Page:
The Noob cometh.

This is a discussion on The Noob cometh. within the C++ Programming forums, part of the General Programming Boards category; So here I am, trying to do this myself, with no teacher and I've reached a bit of an impass. ...

  1. #1
    Registered User
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    Oct 2007
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    1

    The Noob cometh.

    So here I am, trying to do this myself, with no teacher and I've reached a bit of an impass. I still on the basic tutorial, (Huge N00b here!) and on the switch case scenario. I apologize in advance is this elicits sighs of exhasperation. Here goes....

    Code:
    #include <iostream>
    
    using namespace std;
    
    int a();
    int b();
    int c();
    
    int main()
    {
      int input;
    
      cout<<"1. Play game\n";
      cout<<"2. Load game\n";
      cout<<"3. Play multiplayer\n";
      cout<<"4. Exit\n";
      cout<<"Selection: ";
      cin>> input;
      switch ( input ) {
      case 1:        
        cout<<"Whoops! Broken disk...\n"; if ( a = 1 );
        break;
      case 2:            /
        cout<<"Waiting for image...\n"; if ( b == 2 );
        break;
      case 3:           
        cout<<"n00b!\n"; if ( c = 3 );
       break;
      case 4:           
        cout<<"Thank you for playing!\n";
        break;
      default:            
        cout<<"Error, bad input, quitting\n";
        break;
      }
        cin.get();
    }
    I can't get the darn thing to work correctly! I open the file itself and I enter a value, but the program simply closes! I can't think of what to do. Any help for a desperate would be programmer?

  2. #2
    Registered User
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    May 2006
    Posts
    903
    Put this just before cin.get()
    Code:
    cin.ignore(1000, '\n');
    Also, on case 1 and case 3 you have = instead of == ... and you have a semi-colon after an if statement which is evil... but all of these if statement wouldn't do anything either even if they were correctly used.. Oh and you have an extra random slash on the "case 2:" line.

    By the way, I just noticed you are comparing function to integers, this is really nasty. I bet you want to call those functions and get their return value. To call a function, you need to put parentheses after the function's name. This will give an error, though, if the function is undefined.

  3. #3
    Cat without Hat CornedBee's Avatar
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    8,893
    Code:
    if ( a = 1 );
    What's that supposed to mean? It shouldn't even compile.
    All the buzzt!
    CornedBee

    "There is not now, nor has there ever been, nor will there ever be, any programming language in which it is the least bit difficult to write bad code."
    - Flon's Law

  4. #4
    Kernel hacker
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    Farncombe, Surrey, England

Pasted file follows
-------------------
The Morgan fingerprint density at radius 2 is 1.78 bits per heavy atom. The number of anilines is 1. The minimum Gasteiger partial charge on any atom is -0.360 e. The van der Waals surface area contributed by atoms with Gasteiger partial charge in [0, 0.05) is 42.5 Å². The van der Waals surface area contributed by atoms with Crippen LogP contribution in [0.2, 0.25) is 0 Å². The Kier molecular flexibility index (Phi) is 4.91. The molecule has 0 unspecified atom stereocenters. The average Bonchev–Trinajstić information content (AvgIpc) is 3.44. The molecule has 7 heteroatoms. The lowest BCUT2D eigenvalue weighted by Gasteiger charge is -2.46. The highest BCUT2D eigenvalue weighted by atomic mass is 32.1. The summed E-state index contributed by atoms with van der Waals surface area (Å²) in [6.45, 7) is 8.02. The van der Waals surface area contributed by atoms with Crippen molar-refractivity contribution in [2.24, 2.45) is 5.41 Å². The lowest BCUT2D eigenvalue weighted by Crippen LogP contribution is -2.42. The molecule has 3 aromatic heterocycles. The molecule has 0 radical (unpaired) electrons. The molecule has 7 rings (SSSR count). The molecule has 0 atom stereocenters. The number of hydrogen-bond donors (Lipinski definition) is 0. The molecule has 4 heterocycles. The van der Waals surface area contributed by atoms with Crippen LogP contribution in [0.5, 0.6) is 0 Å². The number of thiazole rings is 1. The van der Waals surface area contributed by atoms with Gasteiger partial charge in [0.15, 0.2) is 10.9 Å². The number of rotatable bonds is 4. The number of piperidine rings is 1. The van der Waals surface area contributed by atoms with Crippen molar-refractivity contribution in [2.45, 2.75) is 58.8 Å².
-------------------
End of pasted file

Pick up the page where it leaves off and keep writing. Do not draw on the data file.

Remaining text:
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    Quote Originally Posted by CornedBee View Post
    Code:
    if ( a = 1 );
    What's that supposed to mean? It shouldn't even compile.
    Correct, because a is a function, and it would complain about "not an lvalue", since a function address can't be on the left side of an assignment.

    --
    Mats
    Compilers can produce warnings - make the compiler programmers happy: Use them!
    Please don't PM me for help - and no, I don't do help over instant messengers.

  5. #5
    Cat without Hat CornedBee's Avatar
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    8,893
    And if it was a ==, the compiler would still complain, this time about incompatible types.
    All the buzzt!
    CornedBee

    "There is not now, nor has there ever been, nor will there ever be, any programming language in which it is the least bit difficult to write bad code."
    - Flon's Law

  6. #6
    Registered User
    Join Date
    Aug 2007
    Posts
    18
    Code:
    #include <iostream>
    using namespace std;
    
    
    int main()
    {
      int input;
    
      cout<<"1. Play game\n";
      cout<<"2. Load game\n";
      cout<<"3. Play multiplayer\n";
      cout<<"4. Exit\n";
      cout<<"Selection: ";
      cin>> input;
    
      switch ( input )
     {
      case 1:        
        cout<<"Whoops! Broken disk...\n";
        break;
      case 2:          
        cout<<"Waiting for image...\n";
        break;
      case 3:           
        cout<<"n00b!\n"; 
       break;
      case 4:           
        cout<<"Thank you for playing!\n";
        break;
      default:            
        cout<<"Error, bad input, quitting\n";
        break;
      }
       system("pause");
    }
    there is no need for this function prototypes:
    Code:
    int a();
    int b();
    int c();
    I hope it works for you, I tested it and it works fine now!

  7. #7
    Registered User
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    Are you coming from Perl?

    Anyway, I think you may something like this:
    Code:
    if ( a() == 1 )
        cout<<"Whoops! Broken disk...\n";
    It is too clear and so it is hard to see.
    A dunce once searched for fire with a lighted lantern.
    Had he known what fire was,
    He could have cooked his rice much sooner.

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